Saturday, September 15, 2007

Cultural anthropology & the web

IMHO - the internet is at its coolest when it lets you visit easily with neat people from all over the country, and across the world. It can also be at its worst then. The value of the internet 'hive mind' is inevitably tied to the value of collective humanity everywhere - which can mean 'the mob mind' instead of the 'think tank' effect.

What's more - we all tend to look for the things that interest us and people who will appreciate us to share it with, rather than spending a lot of time seeing what 'the other side' thinks. As long as humans can collect with like-minded folks from elsewhere the internet has personal value, but its ability to 'shape mankind' is then limited to what appeals to that same mankind. You will not make opera lovers out of rock & rollers - Rather, both will find forums that reinforce their own view of the music world. Each group becomes its own village, and like the villagers of old, they reinforce their collective values on one another. If anything, this ability to seek 'your kind' has proved narrowing to some souls who came seeking only to affirm their own values at the expense of respecting that of others - reinforcing their innate tendency toward bigotry. Only those who come with an open-mind can expect to have it broadened further by the people and information available on the 'net.

This is because many people are followers, and most of us are 'herd-minded,' following the authorities/influences we find in our 'home' forums on the net. This natural effect has been made even stronger by the extreme value our culture has put on 'experts' and 'professionally-run' institutions. People in most 1st world countries have been trained to honor doctors, schoolmasters, and 'stars' from their earliest days. (Patrick Henry would be appalled, but then a lot of things in our modern world would appall that free-thinking firebrand.) Some leaders are elected in freely made forums, but most come to power by gaining 'popularity' (which may be honestly merited or gained by manipulation). Other forums are managed by the 'noble & patronage' model - as the sponsor &/or chosen community moderator for a company or group becomes the one the 'vassals' seek to please for goodies & recognition).

This is all part of the 'hive mind' experience - dedicated miniature mobs led by bad people as well as good - and either possibly manipulated by powerful monied &/or political groups. Yes, the free(r) interaction between the best minds in the world has the potential to be of incalculable benefit to mankind, but it would be foolish to forget this 'other' aspect.

I think we don't need to redefine ethics, rhetoric, authorship etc as much as we need to make sure we apply it in our own circles, and hope whatever good influence we can exert will be expanded upon by others - otherwise we will find that virtual mobs, like personal ones, will tend toward the lowest common denominators led by the loudest voices (as opposed to the wisest or kindest)...which in turn brings to mind innumerable Terry Pratchett comments about mobs - so, of course the book I was looking to quote from has gone missing this afternoon. I did find this one online, however:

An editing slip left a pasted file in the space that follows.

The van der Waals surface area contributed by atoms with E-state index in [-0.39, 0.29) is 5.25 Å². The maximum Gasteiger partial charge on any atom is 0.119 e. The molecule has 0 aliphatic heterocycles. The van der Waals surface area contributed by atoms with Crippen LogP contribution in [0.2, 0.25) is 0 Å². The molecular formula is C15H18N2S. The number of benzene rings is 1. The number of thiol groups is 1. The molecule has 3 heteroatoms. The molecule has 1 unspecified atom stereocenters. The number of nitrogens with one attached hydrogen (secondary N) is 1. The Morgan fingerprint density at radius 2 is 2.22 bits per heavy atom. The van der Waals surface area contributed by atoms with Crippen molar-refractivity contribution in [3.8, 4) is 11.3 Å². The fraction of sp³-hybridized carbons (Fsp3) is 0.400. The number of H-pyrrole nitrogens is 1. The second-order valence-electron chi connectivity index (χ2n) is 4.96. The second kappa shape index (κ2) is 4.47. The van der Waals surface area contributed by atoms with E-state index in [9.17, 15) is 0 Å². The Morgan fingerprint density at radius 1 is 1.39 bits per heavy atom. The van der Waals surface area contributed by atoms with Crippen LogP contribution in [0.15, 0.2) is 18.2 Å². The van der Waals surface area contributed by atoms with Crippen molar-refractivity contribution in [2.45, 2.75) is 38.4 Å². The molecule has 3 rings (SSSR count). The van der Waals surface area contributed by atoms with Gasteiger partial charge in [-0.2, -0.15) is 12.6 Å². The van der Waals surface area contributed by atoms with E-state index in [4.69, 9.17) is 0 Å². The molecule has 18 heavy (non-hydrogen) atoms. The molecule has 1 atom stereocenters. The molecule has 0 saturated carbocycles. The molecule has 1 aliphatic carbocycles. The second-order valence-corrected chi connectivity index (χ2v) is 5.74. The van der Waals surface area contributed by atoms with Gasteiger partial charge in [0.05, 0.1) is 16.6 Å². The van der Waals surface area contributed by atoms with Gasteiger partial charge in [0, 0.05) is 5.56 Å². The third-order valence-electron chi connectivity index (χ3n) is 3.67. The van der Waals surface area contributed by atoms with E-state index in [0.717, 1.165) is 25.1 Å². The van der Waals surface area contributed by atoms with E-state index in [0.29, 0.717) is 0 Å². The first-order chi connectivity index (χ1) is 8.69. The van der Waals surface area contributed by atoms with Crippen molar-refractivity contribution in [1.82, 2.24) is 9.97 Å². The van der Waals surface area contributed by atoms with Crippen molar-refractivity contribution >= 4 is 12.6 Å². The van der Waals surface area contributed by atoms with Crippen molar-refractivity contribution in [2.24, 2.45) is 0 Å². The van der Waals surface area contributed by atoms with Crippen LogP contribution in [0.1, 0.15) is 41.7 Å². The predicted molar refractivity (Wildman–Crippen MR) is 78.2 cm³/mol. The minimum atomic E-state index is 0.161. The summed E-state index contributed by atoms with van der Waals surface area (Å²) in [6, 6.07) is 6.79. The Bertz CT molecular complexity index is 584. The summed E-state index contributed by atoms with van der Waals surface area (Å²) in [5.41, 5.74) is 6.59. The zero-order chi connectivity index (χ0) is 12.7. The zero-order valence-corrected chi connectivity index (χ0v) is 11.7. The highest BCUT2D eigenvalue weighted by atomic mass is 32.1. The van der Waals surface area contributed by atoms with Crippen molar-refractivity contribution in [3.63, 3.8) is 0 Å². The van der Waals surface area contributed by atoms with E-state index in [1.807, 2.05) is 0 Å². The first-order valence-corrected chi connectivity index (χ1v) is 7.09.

"The kicking and punching stopped only when it became apparent that all the mob was attacking was itself. And, since the IQ of a mob is the IQ of its most stupid member divided by the number of mobsters, it was never very clear to anyone what had happened." Terry Pratchett Maskerade

IMHO the internet is less a shaper of mankind than a reflection of its perpetual political tendencies...a swiftly changing reflection, but a virtual echo nonetheless.

[OT:: My thanks to the guys who have begun compiling many of Pratchett's best quotes. One day I am sure Terry will be listed right next to Samuel Johnson & Oscar Wilde. Meantime, I am very glad these fans are filling in the gap!]

ed:: Meant to mention that Terry Pratchett has done plenty of thinking about hive minds versus mob minds in his books. He makes a number of interesting observations about it - also using natural imagery - especially in Lords & Ladies where Terry shows the 'queen bee' as an effective force for good when 'led' by Granny Weatherwax.]


David said...

I think you have touched on a very potent problem of the internet and one that we all tend to tend toward. (In fact, I remember seeing this very thing happen in the Myst community before I dropped out of it.) It is far easier for me - and for anyone, really - to find people who I agree with and won't challenge me rather than seeking to broaden my horizons through conflict and serious thought. Having now seen some of this first-hand, I can say that many companies whose services are creating and maintaining social-based websites have noticed precisely what you speak of, and are designing their sites around it. "Micro-communities" is what it's called: put the conservatives over here and the liberals over there to keep them happy with their like-minded folk and prevent those nasty flame wars that start when they get together. Mob mentality isn't discouraged, it's encouraged (so long as the mobs don't meet). It's all very insular, but then again it reflects the real-world culture, in which political people of one persuasion or another choose the news station that best suits them, and the religious people hang out with like-minded religious people, and so forth.